Virtual Assistant case study number six. My background is events and, because I’m often asked to help coordinate them, I thought a case study might be useful for prospective clients to see the type of work I undertake. I wrote a post on what I do at the Green Man Festival a couple of years back but this one is a bit more in-depth.
The bars company I work with run every aspect of an event bar including recruitment, training, licensing, design, build, budgeting and logistics. The Director of the company does different events each year including the New Blood art students end of year show at the Truman Brewery, but his main client is the 15,000 person, award-winning annual Green Man Festival in Brecon.
We have eight bars at the festival and the first one opens the Monday before the event goes live so family campers can take advantage of the local area and extend their trip. The other bars open on Thursday onwards and we have a 24 hour license. The festival is quite folksey with a lovely mix of families and chilled-out people so we make sure the products match this demographic. Nearly all our suppliers are from the area and most of the ale and cider is from local artisan breweries.
What people drink depends on the weather – so if it rains they want cans so they don’t get rain in their drink or spill it if they slip, and on a sunny day people will want G&T’s or Bloody Mary’s. Of course you never know what the weather will be like so you need to adapt as necessary.
What I Do For Them
For the 2013 festival I ordered around 160 products and services from 33 suppliers. The Real Ale Bar alone had 100 different ciders, ales, perry’s and lagers and I also order tills, vehicles, stationery, fridges, a team to install the beer pumps and bar equipment such as wine measures, cleaning equipment and ice buckets etc. I do around a month of pre-event work, I’m on site for 11 days and then I do some post-event analysis and reporting:
– Pre-event – I raise purchase orders for both the bars and the festival’s Artist Liaison department, make sure suppliers know their delivery and collection times, ensure ale suppliers bring spials and taps, and check that everyone has parking permits and knows who to report to. I amend and update all staff and legal docs, liaise with the Accounts Department so they know what we’re spending, compile the print list and basically make sure everything is in order for us to sell a shed-load of drinks!
– On site – When I arrive I set up the office, organise the interns, ensure legal and staff documents are ready for the Staff Officers arrival, set up complex Excel spreadsheets so I can monitor and track the sale and movement of each product, check the prices and names are correct on 21 tills and liaise with other festival departments on numerous other issues.
Once the festival goes live I ensure stock sheets are completed by the Bar Managers, that the stock balances (see below), that bar transfers and new stock deliveries are recorded in the correct unit, order new stock as required, chase any discrepancies and solve any issues as they arise. There are always unknowns at a large event so you have to consider every eventuality and be prepared for changes.
At the end of the festival I liaise closely with the Stock Manager to record our remaining stock and what went back sale or return, ensure all suppliers collect their empties and are paid and that the office is properly packed away for next year. I then spend two days finalising the paperwork in order to produce a detailed report for the festival organisers. This is just a basic overview of what I do and, if you work in events yourself, you’ll know how all-encompassing your role can be!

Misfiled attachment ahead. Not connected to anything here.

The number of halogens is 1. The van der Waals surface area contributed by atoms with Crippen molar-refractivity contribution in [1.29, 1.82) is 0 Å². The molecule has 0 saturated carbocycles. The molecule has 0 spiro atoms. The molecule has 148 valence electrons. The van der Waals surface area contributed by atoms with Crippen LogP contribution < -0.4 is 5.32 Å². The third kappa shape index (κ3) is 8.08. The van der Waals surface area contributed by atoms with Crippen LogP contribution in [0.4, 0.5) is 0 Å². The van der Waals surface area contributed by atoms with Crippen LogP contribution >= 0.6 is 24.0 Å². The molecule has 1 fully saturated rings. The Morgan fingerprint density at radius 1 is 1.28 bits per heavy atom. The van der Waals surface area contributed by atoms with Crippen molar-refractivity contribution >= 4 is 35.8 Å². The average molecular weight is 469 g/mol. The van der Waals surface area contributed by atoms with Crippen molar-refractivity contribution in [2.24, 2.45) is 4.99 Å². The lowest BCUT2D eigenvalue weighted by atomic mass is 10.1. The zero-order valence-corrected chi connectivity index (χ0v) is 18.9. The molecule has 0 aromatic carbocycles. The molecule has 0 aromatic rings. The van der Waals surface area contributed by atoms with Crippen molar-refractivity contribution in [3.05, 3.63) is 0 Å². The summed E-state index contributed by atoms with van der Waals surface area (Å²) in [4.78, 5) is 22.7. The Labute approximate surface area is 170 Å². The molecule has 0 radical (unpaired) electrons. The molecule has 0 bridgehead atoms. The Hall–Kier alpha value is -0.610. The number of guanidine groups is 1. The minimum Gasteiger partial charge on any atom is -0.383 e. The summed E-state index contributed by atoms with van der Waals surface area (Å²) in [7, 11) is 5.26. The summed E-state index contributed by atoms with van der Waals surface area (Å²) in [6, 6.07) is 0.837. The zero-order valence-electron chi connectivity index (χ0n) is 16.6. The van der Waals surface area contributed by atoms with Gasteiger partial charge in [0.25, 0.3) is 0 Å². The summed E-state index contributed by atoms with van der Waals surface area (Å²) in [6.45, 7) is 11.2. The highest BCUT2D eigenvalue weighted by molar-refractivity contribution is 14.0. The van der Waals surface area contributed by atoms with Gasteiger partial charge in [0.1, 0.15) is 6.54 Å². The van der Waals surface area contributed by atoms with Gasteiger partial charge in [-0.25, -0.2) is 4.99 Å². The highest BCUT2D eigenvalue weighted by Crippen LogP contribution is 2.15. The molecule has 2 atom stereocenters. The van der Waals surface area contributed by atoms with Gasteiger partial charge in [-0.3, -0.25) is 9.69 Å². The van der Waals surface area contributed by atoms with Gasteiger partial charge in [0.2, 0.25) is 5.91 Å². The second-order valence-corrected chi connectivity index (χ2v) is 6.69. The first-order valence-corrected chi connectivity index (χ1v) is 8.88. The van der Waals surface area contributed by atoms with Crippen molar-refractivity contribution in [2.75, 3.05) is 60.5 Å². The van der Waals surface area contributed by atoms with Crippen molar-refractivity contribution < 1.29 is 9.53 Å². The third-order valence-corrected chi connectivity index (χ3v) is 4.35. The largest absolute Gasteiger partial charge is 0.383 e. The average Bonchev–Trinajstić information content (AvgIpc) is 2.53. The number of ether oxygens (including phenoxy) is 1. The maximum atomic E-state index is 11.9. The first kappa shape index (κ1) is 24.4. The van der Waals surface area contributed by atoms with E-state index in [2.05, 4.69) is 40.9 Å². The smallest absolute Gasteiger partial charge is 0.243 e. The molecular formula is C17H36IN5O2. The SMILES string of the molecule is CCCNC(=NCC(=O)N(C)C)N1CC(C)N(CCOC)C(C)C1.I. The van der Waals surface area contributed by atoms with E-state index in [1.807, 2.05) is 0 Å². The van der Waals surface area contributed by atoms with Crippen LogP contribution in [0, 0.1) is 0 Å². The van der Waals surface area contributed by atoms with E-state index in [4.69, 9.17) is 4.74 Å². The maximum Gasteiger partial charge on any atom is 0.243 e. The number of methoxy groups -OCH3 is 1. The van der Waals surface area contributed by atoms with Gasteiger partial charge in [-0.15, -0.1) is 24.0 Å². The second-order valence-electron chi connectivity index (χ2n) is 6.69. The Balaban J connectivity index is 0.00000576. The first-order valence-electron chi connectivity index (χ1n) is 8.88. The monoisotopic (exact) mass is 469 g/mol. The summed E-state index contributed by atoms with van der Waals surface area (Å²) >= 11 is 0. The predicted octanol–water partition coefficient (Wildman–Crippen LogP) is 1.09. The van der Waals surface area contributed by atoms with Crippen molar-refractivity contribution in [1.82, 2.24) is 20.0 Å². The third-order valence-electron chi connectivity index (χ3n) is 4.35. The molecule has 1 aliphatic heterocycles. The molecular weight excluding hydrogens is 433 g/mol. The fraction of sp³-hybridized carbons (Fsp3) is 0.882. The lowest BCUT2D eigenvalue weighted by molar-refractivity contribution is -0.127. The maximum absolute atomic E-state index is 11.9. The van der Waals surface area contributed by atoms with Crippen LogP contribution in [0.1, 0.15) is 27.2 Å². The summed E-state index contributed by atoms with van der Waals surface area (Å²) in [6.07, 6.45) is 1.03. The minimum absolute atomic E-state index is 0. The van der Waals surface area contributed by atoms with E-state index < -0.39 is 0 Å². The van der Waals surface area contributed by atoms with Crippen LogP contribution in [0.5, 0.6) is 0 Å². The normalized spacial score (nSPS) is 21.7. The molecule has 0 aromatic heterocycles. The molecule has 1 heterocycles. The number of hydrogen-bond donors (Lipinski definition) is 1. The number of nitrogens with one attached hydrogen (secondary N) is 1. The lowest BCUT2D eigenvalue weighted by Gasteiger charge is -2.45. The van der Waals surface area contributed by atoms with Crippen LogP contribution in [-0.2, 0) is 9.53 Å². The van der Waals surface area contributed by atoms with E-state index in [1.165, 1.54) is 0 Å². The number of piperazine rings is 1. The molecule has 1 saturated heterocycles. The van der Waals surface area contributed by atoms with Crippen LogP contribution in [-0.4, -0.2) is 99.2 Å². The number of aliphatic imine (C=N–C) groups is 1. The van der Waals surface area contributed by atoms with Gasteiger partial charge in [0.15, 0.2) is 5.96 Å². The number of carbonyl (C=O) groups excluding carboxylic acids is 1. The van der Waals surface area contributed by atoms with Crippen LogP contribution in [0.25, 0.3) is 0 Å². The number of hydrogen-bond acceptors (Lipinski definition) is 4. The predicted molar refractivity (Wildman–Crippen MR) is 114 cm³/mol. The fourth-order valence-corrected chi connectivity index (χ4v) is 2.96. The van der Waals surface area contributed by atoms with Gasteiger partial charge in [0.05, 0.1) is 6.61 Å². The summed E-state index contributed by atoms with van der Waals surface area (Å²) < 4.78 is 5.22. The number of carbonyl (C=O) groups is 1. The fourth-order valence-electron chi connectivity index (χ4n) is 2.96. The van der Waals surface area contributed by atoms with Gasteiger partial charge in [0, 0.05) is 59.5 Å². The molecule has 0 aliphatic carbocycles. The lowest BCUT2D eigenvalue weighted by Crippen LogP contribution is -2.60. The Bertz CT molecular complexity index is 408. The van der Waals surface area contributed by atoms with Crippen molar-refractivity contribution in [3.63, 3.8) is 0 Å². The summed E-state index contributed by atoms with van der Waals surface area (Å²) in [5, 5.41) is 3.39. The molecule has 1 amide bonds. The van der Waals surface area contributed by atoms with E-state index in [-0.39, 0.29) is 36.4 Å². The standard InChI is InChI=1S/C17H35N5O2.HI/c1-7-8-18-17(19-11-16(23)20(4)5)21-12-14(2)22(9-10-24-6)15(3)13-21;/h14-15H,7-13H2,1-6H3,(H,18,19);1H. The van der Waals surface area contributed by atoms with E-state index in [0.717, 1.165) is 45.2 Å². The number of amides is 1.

The admin work is easy but the stock side is much more complex. We buy stock in barrels, bottles, cases, cartons and pallets but sell it in pints, halves, shots, cocktails and mixers. So I have to know how many units we get out of each product, add up all the wastage, ullage, staff drinks, tokens and cocktails, and then use Excel formulas to translate it back to a percentage of a barrel, case or bottle etc so I can monitor it against the opening and closing stock counts and till readings – because they should match.
I have to allow for staff errors, new stock arriving in different units and bar staff pressing till buttons for the wrong product or even products they don’t have in their bar! My spreadsheets also have to be in a particular order as I need to enter everything in the same order as they appear on the till Z stock report (more efficient use of time) but I can only do that once the tills have been programmed, and that only happens once the products have been agreed and signed off – which always happens very late in the day!
My role is pretty full-on if I say so myself. The Excel spreadsheets are very detailed, the formulas have to be exact and I work up to 14 hours a day to make sure everything tallies up.
How What I Do Helps Them
I’m not hired each year because I love festivals, I’m hired because I WILL account for every drop as best as I can. My client knows the role is a tough one, but they like that I’m very organised, have a logical mind and if there’s a way to simplify a process, document, or system to maximise efficiency then I’ll be the one to find it. I’m also good at multi-tasking and liaising across departments which is really useful in event management.
This is extremely valuable to my client as the Bars Department is one of the only departments that actually makes money for the festival. Therefore the more efficient and accurate we are, the more money we make for them… plus the formulas and spreadsheets I created to work it all out makes everyone else’s head explode!